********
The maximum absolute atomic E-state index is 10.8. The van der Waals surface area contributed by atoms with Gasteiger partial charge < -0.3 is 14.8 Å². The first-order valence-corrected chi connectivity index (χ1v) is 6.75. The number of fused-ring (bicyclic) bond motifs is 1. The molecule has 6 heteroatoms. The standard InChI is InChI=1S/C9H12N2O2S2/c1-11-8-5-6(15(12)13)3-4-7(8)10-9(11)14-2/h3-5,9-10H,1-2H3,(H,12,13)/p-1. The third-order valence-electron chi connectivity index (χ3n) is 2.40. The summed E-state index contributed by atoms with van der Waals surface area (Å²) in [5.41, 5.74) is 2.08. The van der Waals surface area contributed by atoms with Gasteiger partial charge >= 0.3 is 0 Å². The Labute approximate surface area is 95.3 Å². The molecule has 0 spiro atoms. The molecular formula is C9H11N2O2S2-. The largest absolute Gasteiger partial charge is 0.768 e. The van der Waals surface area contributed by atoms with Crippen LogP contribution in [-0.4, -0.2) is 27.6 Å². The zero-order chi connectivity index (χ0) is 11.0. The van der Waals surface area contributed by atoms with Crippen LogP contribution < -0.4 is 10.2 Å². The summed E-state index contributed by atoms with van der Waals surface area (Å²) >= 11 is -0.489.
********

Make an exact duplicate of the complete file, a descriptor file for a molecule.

The maximum absolute atomic E-state index is 10.8. The van der Waals surface area contributed by atoms with Gasteiger partial charge < -0.3 is 14.8 Å². The first-order valence-corrected chi connectivity index (χ1v) is 6.75. The number of fused-ring (bicyclic) bond motifs is 1. The molecule has 6 heteroatoms. The standard InChI is InChI=1S/C9H12N2O2S2/c1-11-8-5-6(15(12)13)3-4-7(8)10-9(11)14-2/h3-5,9-10H,1-2H3,(H,12,13)/p-1. The third-order valence-electron chi connectivity index (χ3n) is 2.40. The summed E-state index contributed by atoms with van der Waals surface area (Å²) in [5.41, 5.74) is 2.08. The van der Waals surface area contributed by atoms with Gasteiger partial charge >= 0.3 is 0 Å². The Labute approximate surface area is 95.3 Å². The molecule has 0 spiro atoms. The molecular formula is C9H11N2O2S2-. The largest absolute Gasteiger partial charge is 0.768 e. The van der Waals surface area contributed by atoms with Crippen LogP contribution in [-0.4, -0.2) is 27.6 Å². The zero-order chi connectivity index (χ0) is 11.0. The van der Waals surface area contributed by atoms with Crippen LogP contribution < -0.4 is 10.2 Å². The summed E-state index contributed by atoms with van der Waals surface area (Å²) >= 11 is -0.489.